Guido rethinking removal of cmp from sort method

Discussion in 'Python' started by Steven D'Aprano, Mar 13, 2011.

  1. The removal of cmp from the sort method of lists is probably the most
    disliked change in Python 3. On the python-dev mailing list at the
    moment, Guido is considering whether or not it was a mistake.

    If anyone has any use-cases for sorting with a comparison function that
    either can't be written using a key function, or that perform really
    badly when done so, this would be a good time to speak up.



    --
    Steven
    Steven D'Aprano, Mar 13, 2011
    #1
    1. Advertising

  2. Steven D'Aprano <steve+comp.lang.python <at> pearwood.info> writes:

    > If anyone has any use-cases for sorting with a comparison function that
    > either can't be written using a key function, or that perform really
    > badly when done so, this would be a good time to speak up.


    I think it's probably provable that there are no cases in the first category,
    provided you're willing to do something sufficiently contorted. However,
    it also seems self-evident to me that many programmers will rightly chafe
    at the idea of creating and tearing down a bunch of objects just to
    compare things for sorting. Think of the heap churn! Even if it turns out
    that Python 3 contains some magic implementation detail that makes it
    efficient most of the time, it goes against a natural understanding of the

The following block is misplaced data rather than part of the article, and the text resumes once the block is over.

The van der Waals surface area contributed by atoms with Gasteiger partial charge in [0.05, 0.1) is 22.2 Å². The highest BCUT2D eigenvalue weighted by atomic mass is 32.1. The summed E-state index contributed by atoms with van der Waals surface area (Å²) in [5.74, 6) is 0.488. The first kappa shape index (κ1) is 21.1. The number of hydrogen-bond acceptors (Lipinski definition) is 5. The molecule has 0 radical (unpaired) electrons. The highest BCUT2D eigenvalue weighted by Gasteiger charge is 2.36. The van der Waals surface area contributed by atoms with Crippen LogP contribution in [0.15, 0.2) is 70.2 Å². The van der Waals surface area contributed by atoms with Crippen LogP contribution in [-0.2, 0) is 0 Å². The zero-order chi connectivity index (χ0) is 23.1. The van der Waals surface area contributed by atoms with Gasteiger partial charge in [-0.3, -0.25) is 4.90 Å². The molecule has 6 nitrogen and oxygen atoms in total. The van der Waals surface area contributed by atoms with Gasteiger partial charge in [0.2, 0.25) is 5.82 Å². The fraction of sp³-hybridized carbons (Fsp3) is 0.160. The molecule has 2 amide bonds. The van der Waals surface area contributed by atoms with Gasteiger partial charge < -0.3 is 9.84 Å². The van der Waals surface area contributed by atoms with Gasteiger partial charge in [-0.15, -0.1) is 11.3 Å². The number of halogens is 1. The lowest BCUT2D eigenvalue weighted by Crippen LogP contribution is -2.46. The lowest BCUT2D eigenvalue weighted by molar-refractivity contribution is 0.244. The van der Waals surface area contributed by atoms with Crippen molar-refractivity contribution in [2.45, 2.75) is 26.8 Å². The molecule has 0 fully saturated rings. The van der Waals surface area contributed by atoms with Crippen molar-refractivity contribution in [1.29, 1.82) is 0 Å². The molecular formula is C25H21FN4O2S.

computation model

    2p for y'all.
    -Dave
    Dave Abrahams, Mar 13, 2011
    #2
    1. Advertising

  3. Steven D'Aprano, 13.03.2011 13:59:
    > The removal of cmp from the sort method of lists is probably the most
    > disliked change in Python 3. On the python-dev mailing list at the
    > moment, Guido is considering whether or not it was a mistake.
    >
    > If anyone has any use-cases for sorting with a comparison function that
    > either can't be written using a key function, or that perform really
    > badly when done so, this would be a good time to speak up.


    As Raymond Hettinger and Daniel Stutzbach pointed out in that thread, the
    memory overhead is much lower in Python 3.2 and also depends on the usage.
    If memory is a problem, it can still be traded for time by sorting in
    multiple (stable) passes with smaller keys. It rarely is a problem in
    practice, though, and Guido's initial post seems to suggest that as well.

    Stefan
    Stefan Behnel, Mar 14, 2011
    #3
  4. Steven D'Aprano wrote:
    > The removal of cmp from the sort method of lists is probably the most
    > disliked change in Python 3. On the python-dev mailing list at the
    > moment, Guido is considering whether or not it was a mistake.
    >
    > If anyone has any use-cases for sorting with a comparison function that
    > either can't be written using a key function, or that perform really
    > badly when done so, this would be a good time to speak up.
    >
    >
    >
    >

    You seem concerned by this removal, do you have any use-case ?

    JM
    Jean-Michel Pichavant, Mar 14, 2011
    #4
  5. On Mon, 14 Mar 2011 12:10:27 +0100, Jean-Michel Pichavant wrote:

    > Steven D'Aprano wrote:
    >> The removal of cmp from the sort method of lists is probably the most
    >> disliked change in Python 3. On the python-dev mailing list at the
    >> moment, Guido is considering whether or not it was a mistake.
    >>
    >> If anyone has any use-cases for sorting with a comparison function that
    >> either can't be written using a key function, or that perform really
    >> badly when done so, this would be a good time to speak up.
    >>
    >>
    >>
    >>

    > You seem concerned by this removal, do you have any use-case ?


    You seem concerned by my concern. Why do you think I am concerned?

    (1) I'm not concerned, but many people are. If you search the archives of
    this newsgroup (mailing list), you'll see that I have defended the